Imagine, like you should fairly regularly, that it's the end of the world and you need above-average survival skills to make it in the every man/woman for him/herself post-apocalypse wilds.
You’ll want to not only run fast, but quietly.
Loud footsteps are often an indicator of braking: Your joints are not flexing enough to carry the impact of each stride into the next one, but instead are redirecting your forward momentum into shockwaves that move up through your body. And you don't want to brake!
If you or your running partners can hear your footsteps clearly, you'd probably starve in our scenario—or more likely, you'd be food for something else.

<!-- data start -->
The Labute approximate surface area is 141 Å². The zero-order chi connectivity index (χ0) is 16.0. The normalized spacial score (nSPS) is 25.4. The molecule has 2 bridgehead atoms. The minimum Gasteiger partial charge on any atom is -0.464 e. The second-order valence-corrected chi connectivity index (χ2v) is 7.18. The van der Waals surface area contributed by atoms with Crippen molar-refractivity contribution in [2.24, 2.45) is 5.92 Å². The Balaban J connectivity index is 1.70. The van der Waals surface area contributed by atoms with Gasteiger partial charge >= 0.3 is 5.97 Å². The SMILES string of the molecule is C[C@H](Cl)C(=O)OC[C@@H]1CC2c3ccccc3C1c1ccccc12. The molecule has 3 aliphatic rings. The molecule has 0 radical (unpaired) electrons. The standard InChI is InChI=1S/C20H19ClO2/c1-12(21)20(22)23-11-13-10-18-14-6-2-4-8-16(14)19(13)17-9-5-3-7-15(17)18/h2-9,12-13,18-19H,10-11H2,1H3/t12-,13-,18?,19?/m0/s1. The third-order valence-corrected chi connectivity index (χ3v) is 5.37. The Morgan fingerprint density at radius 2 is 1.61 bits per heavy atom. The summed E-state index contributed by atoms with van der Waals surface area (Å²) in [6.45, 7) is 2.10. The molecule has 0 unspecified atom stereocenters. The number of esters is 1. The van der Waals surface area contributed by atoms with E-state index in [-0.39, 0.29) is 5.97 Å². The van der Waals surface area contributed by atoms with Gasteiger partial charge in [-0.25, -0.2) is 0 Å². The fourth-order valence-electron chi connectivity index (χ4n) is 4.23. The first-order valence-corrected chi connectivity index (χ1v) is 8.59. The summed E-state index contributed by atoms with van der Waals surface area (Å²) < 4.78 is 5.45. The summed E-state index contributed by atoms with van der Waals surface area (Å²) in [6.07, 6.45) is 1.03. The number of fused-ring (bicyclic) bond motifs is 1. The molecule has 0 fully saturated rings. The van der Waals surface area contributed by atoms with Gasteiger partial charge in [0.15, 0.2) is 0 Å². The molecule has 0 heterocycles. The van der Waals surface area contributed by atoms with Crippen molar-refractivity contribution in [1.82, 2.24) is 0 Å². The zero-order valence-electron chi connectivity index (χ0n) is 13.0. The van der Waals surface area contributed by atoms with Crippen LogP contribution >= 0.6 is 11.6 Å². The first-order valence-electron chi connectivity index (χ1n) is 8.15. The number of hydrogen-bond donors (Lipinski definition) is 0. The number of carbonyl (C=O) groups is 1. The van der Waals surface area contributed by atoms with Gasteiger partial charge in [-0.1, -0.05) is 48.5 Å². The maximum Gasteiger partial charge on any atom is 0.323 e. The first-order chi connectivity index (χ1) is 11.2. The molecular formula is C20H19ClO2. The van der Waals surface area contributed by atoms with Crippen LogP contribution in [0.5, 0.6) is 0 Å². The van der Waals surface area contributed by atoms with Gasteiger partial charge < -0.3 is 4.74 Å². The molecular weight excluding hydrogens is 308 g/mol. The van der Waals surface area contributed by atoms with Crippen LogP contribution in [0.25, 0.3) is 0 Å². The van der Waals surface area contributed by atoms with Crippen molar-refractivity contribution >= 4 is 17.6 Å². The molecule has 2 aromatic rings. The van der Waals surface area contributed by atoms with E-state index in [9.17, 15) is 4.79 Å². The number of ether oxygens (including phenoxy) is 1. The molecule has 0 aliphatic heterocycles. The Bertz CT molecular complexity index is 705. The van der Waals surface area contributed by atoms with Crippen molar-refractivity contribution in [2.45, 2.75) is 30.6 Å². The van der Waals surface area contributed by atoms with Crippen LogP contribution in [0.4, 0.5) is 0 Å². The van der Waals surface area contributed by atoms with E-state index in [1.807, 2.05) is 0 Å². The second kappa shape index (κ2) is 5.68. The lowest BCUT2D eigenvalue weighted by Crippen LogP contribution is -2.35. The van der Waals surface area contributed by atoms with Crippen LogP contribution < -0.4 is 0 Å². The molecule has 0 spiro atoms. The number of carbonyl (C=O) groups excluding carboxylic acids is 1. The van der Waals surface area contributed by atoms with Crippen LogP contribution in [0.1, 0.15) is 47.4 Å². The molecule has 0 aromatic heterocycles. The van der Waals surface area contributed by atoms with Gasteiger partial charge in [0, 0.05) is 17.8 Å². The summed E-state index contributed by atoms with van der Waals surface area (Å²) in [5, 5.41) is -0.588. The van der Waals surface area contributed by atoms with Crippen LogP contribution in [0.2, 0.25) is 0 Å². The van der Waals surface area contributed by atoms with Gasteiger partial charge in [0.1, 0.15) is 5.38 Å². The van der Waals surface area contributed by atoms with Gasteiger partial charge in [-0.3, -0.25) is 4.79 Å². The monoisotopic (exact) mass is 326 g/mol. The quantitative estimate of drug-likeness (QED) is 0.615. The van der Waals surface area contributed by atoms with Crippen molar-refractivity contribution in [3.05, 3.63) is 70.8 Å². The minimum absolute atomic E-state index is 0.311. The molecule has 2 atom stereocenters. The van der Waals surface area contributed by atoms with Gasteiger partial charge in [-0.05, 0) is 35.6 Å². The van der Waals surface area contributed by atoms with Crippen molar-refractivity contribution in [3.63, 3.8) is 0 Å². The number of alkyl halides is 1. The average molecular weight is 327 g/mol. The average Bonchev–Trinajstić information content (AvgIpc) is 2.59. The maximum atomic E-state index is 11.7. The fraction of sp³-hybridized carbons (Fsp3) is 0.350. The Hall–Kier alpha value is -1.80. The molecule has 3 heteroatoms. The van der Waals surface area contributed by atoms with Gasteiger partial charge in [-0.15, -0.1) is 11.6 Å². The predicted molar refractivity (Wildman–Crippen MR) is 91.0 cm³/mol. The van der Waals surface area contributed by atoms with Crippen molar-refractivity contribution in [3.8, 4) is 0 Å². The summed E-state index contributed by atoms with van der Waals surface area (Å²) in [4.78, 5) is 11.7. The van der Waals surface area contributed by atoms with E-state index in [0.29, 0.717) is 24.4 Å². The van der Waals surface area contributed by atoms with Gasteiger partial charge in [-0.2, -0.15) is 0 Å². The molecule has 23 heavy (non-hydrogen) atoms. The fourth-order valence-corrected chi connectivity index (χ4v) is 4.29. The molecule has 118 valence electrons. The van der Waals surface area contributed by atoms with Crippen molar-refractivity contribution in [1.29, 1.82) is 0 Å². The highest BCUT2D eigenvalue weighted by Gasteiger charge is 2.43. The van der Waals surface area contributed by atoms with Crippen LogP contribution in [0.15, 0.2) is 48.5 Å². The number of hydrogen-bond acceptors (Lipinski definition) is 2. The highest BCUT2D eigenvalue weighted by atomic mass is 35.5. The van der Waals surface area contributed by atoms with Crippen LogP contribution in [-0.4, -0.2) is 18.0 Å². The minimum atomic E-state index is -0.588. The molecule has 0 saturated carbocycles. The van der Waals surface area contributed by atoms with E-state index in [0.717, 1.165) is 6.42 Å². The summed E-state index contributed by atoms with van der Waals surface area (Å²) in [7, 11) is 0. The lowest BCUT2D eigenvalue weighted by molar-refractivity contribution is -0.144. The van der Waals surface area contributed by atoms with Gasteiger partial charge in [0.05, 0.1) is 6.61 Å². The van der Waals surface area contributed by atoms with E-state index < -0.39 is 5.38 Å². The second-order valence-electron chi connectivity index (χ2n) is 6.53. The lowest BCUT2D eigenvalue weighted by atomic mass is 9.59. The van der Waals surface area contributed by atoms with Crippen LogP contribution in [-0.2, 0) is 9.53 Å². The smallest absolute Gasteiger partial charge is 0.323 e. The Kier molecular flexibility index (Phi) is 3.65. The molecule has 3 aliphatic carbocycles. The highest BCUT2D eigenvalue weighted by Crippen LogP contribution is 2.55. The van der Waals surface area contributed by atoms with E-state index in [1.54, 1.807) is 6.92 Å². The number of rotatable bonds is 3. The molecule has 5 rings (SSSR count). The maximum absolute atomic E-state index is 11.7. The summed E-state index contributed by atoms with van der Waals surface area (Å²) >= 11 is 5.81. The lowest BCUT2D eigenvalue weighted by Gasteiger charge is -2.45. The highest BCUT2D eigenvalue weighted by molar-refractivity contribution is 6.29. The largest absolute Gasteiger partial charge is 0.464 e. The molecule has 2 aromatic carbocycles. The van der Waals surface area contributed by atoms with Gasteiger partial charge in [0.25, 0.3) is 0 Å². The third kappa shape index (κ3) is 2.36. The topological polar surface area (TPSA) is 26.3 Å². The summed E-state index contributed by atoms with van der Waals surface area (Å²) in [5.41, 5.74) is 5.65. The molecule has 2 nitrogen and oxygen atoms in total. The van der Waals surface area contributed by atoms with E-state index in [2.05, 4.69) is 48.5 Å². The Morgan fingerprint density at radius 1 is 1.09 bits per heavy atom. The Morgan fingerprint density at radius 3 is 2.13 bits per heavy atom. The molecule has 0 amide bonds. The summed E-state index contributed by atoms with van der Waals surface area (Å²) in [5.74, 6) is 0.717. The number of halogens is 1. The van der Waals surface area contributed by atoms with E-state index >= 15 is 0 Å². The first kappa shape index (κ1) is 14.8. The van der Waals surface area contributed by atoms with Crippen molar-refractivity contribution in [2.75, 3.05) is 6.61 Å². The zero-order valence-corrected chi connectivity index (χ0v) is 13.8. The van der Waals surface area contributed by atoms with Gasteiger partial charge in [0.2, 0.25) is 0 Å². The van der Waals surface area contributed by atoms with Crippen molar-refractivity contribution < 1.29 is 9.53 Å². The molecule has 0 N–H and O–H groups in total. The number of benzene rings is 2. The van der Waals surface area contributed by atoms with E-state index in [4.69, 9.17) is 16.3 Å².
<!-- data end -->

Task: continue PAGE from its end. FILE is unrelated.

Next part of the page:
Particularly on hard surfaces, quieter running means you’re making less contact with the ground—and that is one idea that most experts seem to agree on that increases speed and efficiency, and reduces injury.
Tips for the hunt:
Think foot "lift" instead of foot "strike"
Reduce the amount of time that each foot touches the ground
Avoid the dreaded forefoot!
Increase the bend at your ankles—work on flexing them when your feet hit the ground
Push the road backwards without any braking action
Remember you are sneaking up on your victim!
Aim for continuous motion: imagine you're a wheel
Want more great form advice? Check out NBR’s form run in Prospect Park every Wednesday night!